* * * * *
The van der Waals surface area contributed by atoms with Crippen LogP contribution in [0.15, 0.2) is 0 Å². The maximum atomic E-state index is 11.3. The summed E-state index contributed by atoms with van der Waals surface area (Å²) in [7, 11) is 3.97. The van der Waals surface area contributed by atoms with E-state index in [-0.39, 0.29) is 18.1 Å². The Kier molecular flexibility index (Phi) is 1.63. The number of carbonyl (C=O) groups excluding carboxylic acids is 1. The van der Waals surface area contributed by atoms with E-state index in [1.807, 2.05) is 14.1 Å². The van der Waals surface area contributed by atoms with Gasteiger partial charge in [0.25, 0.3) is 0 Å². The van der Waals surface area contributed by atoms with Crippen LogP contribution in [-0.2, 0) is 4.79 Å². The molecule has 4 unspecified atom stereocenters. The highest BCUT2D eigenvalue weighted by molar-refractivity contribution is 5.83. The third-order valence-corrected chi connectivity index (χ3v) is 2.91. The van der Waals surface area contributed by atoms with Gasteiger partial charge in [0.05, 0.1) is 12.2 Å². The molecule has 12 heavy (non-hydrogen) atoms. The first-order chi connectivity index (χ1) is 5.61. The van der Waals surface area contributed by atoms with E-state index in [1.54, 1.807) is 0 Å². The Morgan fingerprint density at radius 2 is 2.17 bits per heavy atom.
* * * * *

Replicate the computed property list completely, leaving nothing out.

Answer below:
The van der Waals surface area contributed by atoms with Crippen LogP contribution in [0.15, 0.2) is 0 Å². The maximum atomic E-state index is 11.3. The summed E-state index contributed by atoms with van der Waals surface area (Å²) in [7, 11) is 3.97. The van der Waals surface area contributed by atoms with E-state index in [-0.39, 0.29) is 18.1 Å². The Kier molecular flexibility index (Phi) is 1.63. The number of carbonyl (C=O) groups excluding carboxylic acids is 1. The van der Waals surface area contributed by atoms with E-state index in [1.807, 2.05) is 14.1 Å². The van der Waals surface area contributed by atoms with Gasteiger partial charge in [0.25, 0.3) is 0 Å². The van der Waals surface area contributed by atoms with Crippen LogP contribution in [-0.2, 0) is 4.79 Å². The molecule has 4 unspecified atom stereocenters. The highest BCUT2D eigenvalue weighted by molar-refractivity contribution is 5.83. The third-order valence-corrected chi connectivity index (χ3v) is 2.91. The van der Waals surface area contributed by atoms with Gasteiger partial charge in [0.05, 0.1) is 12.2 Å². The molecule has 12 heavy (non-hydrogen) atoms. The first-order chi connectivity index (χ1) is 5.61. The van der Waals surface area contributed by atoms with E-state index in [1.54, 1.807) is 0 Å². The Morgan fingerprint density at radius 2 is 2.17 bits per heavy atom.